He still remembers the names of his neighboring farmers running all the way down past Velp Avenue: Luedke, Vervoren, Caelwaerts, Peters, Pelegrins, Stoskoph, Tilque, Hussin, Casper, Hoff.

“The first development was when the Howard-Suamico School District bought land from Stoskoph,” Vanderveren said, referring to farmer Ed Stoskoph. “Everything else was all ag there, the whole works, but it just mushroomed. All the property, the bars, the bank, the Piggly Wiggly, all of them just popped right up,” as soon as the school district bought additional land and built.

Vanderveren kept farming until 1998, but eventually he sold off his land, with much of it going to the school district.

For the Village of Howard, which has had a well-established industrial park in the neighborhood for several years, Lineville simply represented the outer edge of one of its commercial districts.

This one stopped at Lineville only because Suamico blocked further growth north, and Suamico incorporated as a village to protect its borders.

But for Suamico, development of Lineville as a major route to the schools represented a commercial opportunity that really didn’t start until the early 2000s.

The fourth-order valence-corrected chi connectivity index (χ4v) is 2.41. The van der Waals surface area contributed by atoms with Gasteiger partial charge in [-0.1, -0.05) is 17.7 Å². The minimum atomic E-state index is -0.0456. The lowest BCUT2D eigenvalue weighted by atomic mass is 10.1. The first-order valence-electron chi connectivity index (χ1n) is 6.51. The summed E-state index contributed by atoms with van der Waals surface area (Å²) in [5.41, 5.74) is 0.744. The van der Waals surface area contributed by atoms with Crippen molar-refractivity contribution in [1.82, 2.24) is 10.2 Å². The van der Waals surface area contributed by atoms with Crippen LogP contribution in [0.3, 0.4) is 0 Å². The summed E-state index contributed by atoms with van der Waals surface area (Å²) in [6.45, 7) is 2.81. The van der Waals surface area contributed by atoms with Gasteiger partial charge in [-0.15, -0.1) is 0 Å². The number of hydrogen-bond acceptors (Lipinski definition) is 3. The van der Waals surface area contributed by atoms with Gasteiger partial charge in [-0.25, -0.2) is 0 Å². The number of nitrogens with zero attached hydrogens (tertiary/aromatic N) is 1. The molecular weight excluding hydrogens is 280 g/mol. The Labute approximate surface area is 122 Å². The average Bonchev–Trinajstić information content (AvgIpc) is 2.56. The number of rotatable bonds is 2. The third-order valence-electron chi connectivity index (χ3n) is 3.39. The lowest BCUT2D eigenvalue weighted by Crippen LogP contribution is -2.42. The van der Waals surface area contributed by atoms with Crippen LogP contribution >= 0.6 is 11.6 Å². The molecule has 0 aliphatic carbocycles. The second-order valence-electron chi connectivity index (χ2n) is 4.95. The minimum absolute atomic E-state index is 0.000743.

It all happened so fast, in an area that has now become so much a part of the cultural landscape, that people are having a hard time recalling the order of growth, but it started around 2004, said Suamico zoning administrator Steve Dunks.

“It started with the Townline (Pub & Grill) and the Kwik Trip,” Dunks said. “The Townline went in in 2004, and Uncle Mike’s came in about the same time. Kwik Trip was 2005.”

The old Town Line Tavern, on the corner of Lineville and Cardinal was Joseph Pelegrin’s Hall and Saloon, it then became Joe and Dorothy Kutska’s Town Line Tavern and was eventually sold to the Luedke family and was burned down in 1994. The new Townline was built on that site and eventually rebuilt across the road. Once Townline moved out of the new building, it was Chasers Tavern and now it’s Timsan’s. Howard-Suamico Historical Society Photo

East of there had been an implement dealer, Leo Van De Yacht’s well-drigging operation, a ministorage, and some houses, Dunks said.

“Jeff Nolder of Midwest Expansion came in and bought out Van De Yacht’s and Lamers, and moved Lamers to its current location, and brought all of that into his development plan.”